It doesn’t say great things about what lies in Britain’s immediate future when Martin Lewis, the money-saving expert who until the last few months was generally associated in the public mind with the possibility of getting a slightly better deal on holiday insurance, now sounds like he’s a couple of missed meals from heading to the barricades.
On Thursday (28 July), Lewis warned that this autumn’s increase in the energy price cap – which is predicted to increase by 77 per cent in October, adding £1,500 a year to the average household’s bills – would be “simply unaffordable for millions of homes”, and would have a “frankly catastrophic” effect. “What we need,” he told ITV News, “is a willingness to take action and to grasp this, to make sure there are millions of people in this country who don’t face the choice between starvation and freezing this winter. And it’s looking like that is a realistic choice if nothing is done for many.”
There has not been much evidence of the same willingness to act in a Conservative leadership contest that has focused on more important matters such as Liz Truss’s taste in earrings. When the topic of energy bills came up in earlier stages of the contest, Rishi Sunak – breaking off for a moment from explaining how proud he is of his family’s riches – generally did his very serious “levelling with the public” face and explained that, actually, there simply wasn’t the money. On Thursday, someone in the ex-chancellor’s camp finally twigged that this might not be the vote winner he clearly thought it was, and indicated that he was open to discussions after all.
There may be a number of reasons why Sunak, like many a Tory before him, had to be dragged kicking and screaming to where he was inevitably going to end up – foremost among them that he is terrible at politics. There are the ideological factors: a sincere commitment to a limited state that avoids interfering in the operation of free markets whenever it can. Then there is at least the possibility that when he says he doesn’t want our kids to get the bill for our profligacy, he means it (even if he seems rather less worried about whether those same kids are warm enough or have enough to eat this Christmas).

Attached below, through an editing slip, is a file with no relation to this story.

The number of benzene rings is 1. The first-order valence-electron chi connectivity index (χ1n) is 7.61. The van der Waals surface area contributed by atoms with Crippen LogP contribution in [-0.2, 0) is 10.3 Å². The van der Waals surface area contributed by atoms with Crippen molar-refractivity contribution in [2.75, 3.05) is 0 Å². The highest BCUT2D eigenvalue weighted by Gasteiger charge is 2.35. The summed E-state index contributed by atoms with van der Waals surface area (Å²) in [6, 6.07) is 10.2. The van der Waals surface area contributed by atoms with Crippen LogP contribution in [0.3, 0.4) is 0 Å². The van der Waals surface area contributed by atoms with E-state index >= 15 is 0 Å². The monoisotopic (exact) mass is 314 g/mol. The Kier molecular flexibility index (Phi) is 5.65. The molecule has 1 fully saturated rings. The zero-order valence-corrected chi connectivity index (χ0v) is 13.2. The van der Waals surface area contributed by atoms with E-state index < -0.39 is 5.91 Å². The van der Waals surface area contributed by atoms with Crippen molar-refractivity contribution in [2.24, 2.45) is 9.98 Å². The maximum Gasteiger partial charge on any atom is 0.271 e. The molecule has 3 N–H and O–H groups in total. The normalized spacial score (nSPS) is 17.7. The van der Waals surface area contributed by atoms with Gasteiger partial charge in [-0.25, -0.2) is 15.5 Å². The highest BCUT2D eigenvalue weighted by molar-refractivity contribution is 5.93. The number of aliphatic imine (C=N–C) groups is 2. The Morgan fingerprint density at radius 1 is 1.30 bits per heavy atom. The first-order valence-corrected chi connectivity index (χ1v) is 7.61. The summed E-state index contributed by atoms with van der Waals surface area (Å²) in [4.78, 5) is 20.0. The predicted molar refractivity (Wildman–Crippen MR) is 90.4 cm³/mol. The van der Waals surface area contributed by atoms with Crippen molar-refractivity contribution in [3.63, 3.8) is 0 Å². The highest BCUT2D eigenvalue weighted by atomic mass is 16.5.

But I wonder if there’s another reason, one that drives the state’s attitude to policy areas other than energy bills. And it remains upsettingly prevalent even when there are no Tories in Downing Street. Look at the rage that greets any story, however confected, about benefits cheats, and the way this is reflected in a welfare system that discourages claimants at every turn. Or consider how the Home Office is so determined to turn away potential immigrants that it treats wrecking the lives of people who do have the legal right to be here as an entirely acceptable cost of doing business.
I think that same attitude is on show with the cost-of-living crisis: a sort of furiously anti-entitlement culture, in which we’re more bothered that some people might get things they don’t deserve than that others might miss those they do. The welfare system is meant to be there as a safety net, to ensure that nobody can be left with nothing. Yet its failure to prevent children from growing up in poverty inspires far less rage than the fact that some households that rely on benefits do not live in bare cells. The Home Office’s job is, in theory, the security of this state and those who live in it – yet its actions have, in a number of high-profile and morally abhorrent cases, made actual British citizens vastly less secure, for no other reason than that they had the wrong paperwork and skin tone. In each of these cases, concern about the possibility of undeserved entitlements was, for ministers and anti-internet commenters alike, somehow allowed to trump delivery of the actual functions of the state.
The same concern could be seen in discussions before the emergency payments during Covid, and again now that those autumn gas bills are looming. The arguments against both have often focused on the dead-weight cost, the possibility that money will be going to people who do not, in the strictest sense, need it. Those who worry about the theoretical economic damage this might present seem rather less exercised about the very real damage that will be caused by not acting.
But universal services are good, not just because they ensure that no one goes without but also because they give people a sense of getting something back from the state. By doing so, they help create support for policies that ensure that others don’t go without either. Creating more universal entitlements, in fact, may be the best way of addressing the pettiness and meanness that bedevils the system today. That, one suspects, may be another reason why certain Tories don’t approve.